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Trekking

Tourism Academics

Chapter –TWO

Trekking is combination of hiking and walking activity in which people take multi-days trips in rural, under development area. In another words, Trekking is making a journey/trip on foot, especially to hike through mountainous areas often for multiple days and along lovely mountains, villages and enjoying nature and/or close contact with people in mountain, Villages where lifestyle sometimes is unchanged since many generations. Trekking is also done in risky mountain areas so it will help to gain more adventurous build up capacity to the trekkers.


Trekker will get knowledge that is more adventurous with the real life scenario in mountain areas or in remote area. In case of Nepal , Nepal has many places where people can easily do trek for 3 days up to 3 months. To be a trekker they must have to these things that are Budget, Holiday, willing to do adventure.


Trekking will not done free by the trekking company so that they pay the expenses during their trekking trip and they must have a holiday for such trip and last one is trekker must be capable to do a trek and he/she have to willing to do adventure work.

 

2.2. Types of Trek

A. Tea House Trek

B. Camping Trek

 

A.    Camping Trek

Camping trek is little sophisticated  trek than trek house trek because in Camping trek, Trekking organizer or we will carry  the all things required  for trek from Kathmandu or that places where all the necessary items are available. All things (all food items and Tent for sleep) will be always with the trekker during trek trips. Trekking will sleep in the tents and their staff (if any).  Their staff will prepare meals as per in the menu provided in advance.

 

B.     Tea House Trek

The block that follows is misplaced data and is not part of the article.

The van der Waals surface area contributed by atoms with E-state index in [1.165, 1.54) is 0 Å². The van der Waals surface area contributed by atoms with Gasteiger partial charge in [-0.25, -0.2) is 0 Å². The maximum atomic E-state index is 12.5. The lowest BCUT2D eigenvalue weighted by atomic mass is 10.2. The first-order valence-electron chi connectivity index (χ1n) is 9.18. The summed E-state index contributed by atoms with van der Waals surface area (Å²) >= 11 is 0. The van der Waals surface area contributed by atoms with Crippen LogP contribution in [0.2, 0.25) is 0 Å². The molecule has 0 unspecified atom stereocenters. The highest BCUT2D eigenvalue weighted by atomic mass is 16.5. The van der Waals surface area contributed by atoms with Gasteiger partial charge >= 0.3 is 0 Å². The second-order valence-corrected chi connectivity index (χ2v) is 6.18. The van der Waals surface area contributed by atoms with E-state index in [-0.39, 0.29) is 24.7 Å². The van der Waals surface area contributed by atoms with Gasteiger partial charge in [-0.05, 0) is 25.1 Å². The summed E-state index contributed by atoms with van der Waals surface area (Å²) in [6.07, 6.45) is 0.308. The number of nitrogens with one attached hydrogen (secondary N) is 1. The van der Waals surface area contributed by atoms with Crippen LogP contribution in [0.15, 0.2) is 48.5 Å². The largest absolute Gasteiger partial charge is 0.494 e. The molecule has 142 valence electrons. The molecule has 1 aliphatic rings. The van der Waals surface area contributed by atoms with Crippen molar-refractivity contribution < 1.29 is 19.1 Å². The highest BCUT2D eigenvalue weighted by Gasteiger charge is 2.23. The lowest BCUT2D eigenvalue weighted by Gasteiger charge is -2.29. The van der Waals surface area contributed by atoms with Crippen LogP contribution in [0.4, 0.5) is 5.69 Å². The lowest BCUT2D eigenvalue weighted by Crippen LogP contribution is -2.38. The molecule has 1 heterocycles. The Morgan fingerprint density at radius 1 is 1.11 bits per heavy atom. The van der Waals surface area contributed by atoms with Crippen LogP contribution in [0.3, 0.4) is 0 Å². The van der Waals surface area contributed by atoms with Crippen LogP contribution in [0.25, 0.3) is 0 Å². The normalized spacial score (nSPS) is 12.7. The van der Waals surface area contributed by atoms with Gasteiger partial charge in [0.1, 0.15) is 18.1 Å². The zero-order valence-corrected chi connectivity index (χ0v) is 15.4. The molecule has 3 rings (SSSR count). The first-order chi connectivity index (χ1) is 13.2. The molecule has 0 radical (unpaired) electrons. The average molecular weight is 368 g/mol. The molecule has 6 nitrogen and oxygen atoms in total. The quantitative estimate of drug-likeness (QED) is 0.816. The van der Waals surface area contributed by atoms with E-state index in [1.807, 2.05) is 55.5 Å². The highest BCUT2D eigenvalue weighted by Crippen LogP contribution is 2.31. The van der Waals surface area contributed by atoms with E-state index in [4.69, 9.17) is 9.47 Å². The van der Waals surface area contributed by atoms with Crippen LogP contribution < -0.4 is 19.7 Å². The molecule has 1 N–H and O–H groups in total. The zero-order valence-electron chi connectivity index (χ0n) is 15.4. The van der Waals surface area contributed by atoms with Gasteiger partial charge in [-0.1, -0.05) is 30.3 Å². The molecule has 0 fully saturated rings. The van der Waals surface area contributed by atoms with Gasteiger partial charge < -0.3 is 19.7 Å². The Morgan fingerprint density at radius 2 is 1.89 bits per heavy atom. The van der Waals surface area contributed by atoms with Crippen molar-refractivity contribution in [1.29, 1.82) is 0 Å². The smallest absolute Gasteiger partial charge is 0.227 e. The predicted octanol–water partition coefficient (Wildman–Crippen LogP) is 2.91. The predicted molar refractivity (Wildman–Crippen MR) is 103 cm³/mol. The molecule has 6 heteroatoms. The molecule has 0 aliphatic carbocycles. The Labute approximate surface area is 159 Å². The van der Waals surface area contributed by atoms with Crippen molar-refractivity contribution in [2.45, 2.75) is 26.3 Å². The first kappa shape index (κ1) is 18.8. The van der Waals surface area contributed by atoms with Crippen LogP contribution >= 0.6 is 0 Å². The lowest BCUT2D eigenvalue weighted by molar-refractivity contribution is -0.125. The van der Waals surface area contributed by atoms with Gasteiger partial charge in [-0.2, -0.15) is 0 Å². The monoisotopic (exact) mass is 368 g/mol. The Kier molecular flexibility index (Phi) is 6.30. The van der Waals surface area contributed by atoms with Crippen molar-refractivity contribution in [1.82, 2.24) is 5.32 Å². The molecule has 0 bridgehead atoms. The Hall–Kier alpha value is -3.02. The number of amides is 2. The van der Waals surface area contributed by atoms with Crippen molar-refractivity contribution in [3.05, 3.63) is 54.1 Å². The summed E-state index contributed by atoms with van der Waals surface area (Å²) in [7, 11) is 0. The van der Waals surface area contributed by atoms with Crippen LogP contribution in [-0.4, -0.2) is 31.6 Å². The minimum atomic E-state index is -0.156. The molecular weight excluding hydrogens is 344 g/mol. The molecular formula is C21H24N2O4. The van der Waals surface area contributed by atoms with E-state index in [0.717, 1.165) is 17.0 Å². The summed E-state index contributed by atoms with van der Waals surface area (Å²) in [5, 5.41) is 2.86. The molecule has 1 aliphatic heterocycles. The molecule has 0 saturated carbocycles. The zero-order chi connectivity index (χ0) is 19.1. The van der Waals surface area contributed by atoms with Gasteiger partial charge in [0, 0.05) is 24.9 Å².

Tea house trek means doing trek by eating and sleeping at Tea/ guesthouse where the Teahouse are available for sleep and already setup by the villager for providing the service to the clients.  Every day trekker will get the tea house to eat and sleep.  In comparison to camping trek, teahouse trek is little cheep. But both trek are done in the same place only different is that camping trekker’s get own prepare food by own office cook where as teahouse trekker’s will get to eat food which prepared by tea house’s staff.

To do a both trek they must be have trekking permit according to Nepal Government Rule.   In addition, they must have one staff as guide or porter to help them during the trip.

Trekking can be done anywhere in the world. Certain areas are particularly popular with trekkers, including mountainous regions such as the Himalayas in Asia (Nepal) and the Andes in South America. Treks also have been organized in other less-visited areas on almost every continent. Trekking destinations high altitude will be depends on the trekking destination chosen by clients. In Nepal trekking can be done from 500 meters up to 6000 meters from sea level. But you can find list of trekking high altitude from our website and each trekking destination with trek grade. About the trek grade some highlight are as follows:

 

2.3. Trek Grading system:

A.    Easy:

Trekkers without previous experience are offered a diverse range of easy treks. The easy trek involves no difficult climbing or ascents to high altitudes and is usually less than a week suitable for everyone. However, it is not loss of height means loss of interest while lower altitude treks often provide colorful horizons of a whole series of mountain ranges. The easy treks are considered of full access of teahouses and low altitude.